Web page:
Samsung’s Z1 Tizen phone sells over a million units, with new models on the way

Even when you’re a smartphone giant like Samsung, it’s no easy task convincing shoppers to try their luck with an unknown mobile platform. But that’s just what Samsung’s been doing with Tizen, and after a bumpy start, the company managed to finally get a phone out to market, with the introduction early this year of the Z1. With over 100,000 sales in the first month, the Z1 looked like it might actually be a solidly performing model. But would that pace keep up over time, especially with the arrival of new Samsung handsets? Six months from the phone’s release, it looks like we can say “yes,” as the Z1 hits over a million handsets sold.

Granted, that figure’s still low compared to the tens of millions of Galaxy S models Samsung might hope to sell in a given year, but for a phone running an unproven platform, and especially one part of a project that had seen as many delays and false starts as Tizen, it was easy to get pessimistic about the Z1’s chances for success. Nonetheless, the phone has proven to be a hit in developing nations, and even reached the number-one best-seller spot in Bangladesh for the first quarter of the year. But the biggest market for the Z1 is still India, which accounts for a million sales alone.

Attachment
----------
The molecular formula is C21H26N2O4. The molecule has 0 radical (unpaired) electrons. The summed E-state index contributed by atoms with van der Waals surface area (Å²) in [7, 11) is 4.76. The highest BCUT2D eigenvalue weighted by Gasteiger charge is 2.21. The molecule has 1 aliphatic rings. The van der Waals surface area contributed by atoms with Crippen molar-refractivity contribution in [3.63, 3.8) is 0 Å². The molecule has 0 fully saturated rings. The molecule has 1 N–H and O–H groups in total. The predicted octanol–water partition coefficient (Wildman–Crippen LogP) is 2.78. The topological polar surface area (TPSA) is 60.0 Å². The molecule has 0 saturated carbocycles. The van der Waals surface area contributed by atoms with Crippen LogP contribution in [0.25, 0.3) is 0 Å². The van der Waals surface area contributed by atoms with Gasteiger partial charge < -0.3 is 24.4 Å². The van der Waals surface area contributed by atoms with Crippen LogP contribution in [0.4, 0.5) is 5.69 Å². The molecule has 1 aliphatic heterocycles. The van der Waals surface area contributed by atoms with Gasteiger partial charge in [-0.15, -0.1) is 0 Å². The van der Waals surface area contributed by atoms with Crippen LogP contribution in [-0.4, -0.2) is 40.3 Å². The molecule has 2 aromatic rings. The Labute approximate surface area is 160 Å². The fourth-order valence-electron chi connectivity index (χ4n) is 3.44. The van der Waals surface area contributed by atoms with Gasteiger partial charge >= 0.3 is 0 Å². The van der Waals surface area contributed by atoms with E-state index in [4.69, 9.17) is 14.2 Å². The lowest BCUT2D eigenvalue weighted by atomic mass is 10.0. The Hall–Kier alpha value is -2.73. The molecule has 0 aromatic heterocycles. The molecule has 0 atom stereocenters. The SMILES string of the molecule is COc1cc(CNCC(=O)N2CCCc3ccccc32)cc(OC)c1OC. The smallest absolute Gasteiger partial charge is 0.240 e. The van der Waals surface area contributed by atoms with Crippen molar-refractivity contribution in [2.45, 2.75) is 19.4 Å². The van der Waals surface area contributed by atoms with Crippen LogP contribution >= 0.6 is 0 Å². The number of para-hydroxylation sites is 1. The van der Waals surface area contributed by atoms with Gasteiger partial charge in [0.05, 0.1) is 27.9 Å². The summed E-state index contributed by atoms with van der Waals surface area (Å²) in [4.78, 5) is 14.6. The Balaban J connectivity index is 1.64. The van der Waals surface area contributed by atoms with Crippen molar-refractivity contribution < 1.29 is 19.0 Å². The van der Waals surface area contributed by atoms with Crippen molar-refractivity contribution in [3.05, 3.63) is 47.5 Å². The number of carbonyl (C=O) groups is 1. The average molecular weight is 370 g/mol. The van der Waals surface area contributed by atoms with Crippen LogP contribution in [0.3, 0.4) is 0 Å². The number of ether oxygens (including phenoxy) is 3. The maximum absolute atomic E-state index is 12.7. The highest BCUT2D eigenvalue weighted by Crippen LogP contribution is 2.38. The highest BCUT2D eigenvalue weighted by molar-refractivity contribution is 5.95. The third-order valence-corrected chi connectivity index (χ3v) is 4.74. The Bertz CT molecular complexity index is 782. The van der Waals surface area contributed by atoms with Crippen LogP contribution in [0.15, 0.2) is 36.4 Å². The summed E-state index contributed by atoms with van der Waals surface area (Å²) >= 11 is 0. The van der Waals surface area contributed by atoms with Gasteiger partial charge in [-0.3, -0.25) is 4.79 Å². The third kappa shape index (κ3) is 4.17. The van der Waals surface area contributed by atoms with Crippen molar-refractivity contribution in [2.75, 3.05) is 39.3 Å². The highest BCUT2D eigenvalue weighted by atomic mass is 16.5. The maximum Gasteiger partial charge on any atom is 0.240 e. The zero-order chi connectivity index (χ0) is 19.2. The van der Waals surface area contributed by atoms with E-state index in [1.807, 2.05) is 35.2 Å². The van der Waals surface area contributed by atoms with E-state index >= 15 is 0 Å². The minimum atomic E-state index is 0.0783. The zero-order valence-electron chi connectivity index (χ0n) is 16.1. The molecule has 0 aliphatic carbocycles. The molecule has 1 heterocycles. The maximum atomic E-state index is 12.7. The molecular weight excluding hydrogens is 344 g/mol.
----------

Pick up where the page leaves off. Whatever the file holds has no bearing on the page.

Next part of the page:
This clear demand for the Z1 is prompting Samsung to release a new gold color option for the phone, and the company intends to continue its Tizen ambitions with the launch of newer models in the months to come. Will they manage to repeat the Z1’s success? Time will tell, but given what we’ve seen, we’re feeling quite a bit more optimistic than we were just six months ago.

Source: Reuters

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About The Author
Stephen Schenck
Stephen has been writing about electronics since 2008, which only serves to frustrate him that he waited so long to combine his love of gadgets and his degree in writing. In his spare time, he collects console and arcade game hardware, is a motorcycle enthusiast, and enjoys trapping blue crabs. Stephen's first mobile device was a 624 MHz Dell Axim X30, which he's convinced is still a viable platform. Stephen longs for a market where phones are sold independently of service, and bandwidth is cheap and plentiful; he's not holding his breath. In the meantime, he devours smartphone news and tries to sort out the juicy bits Read more about Stephen Schenck!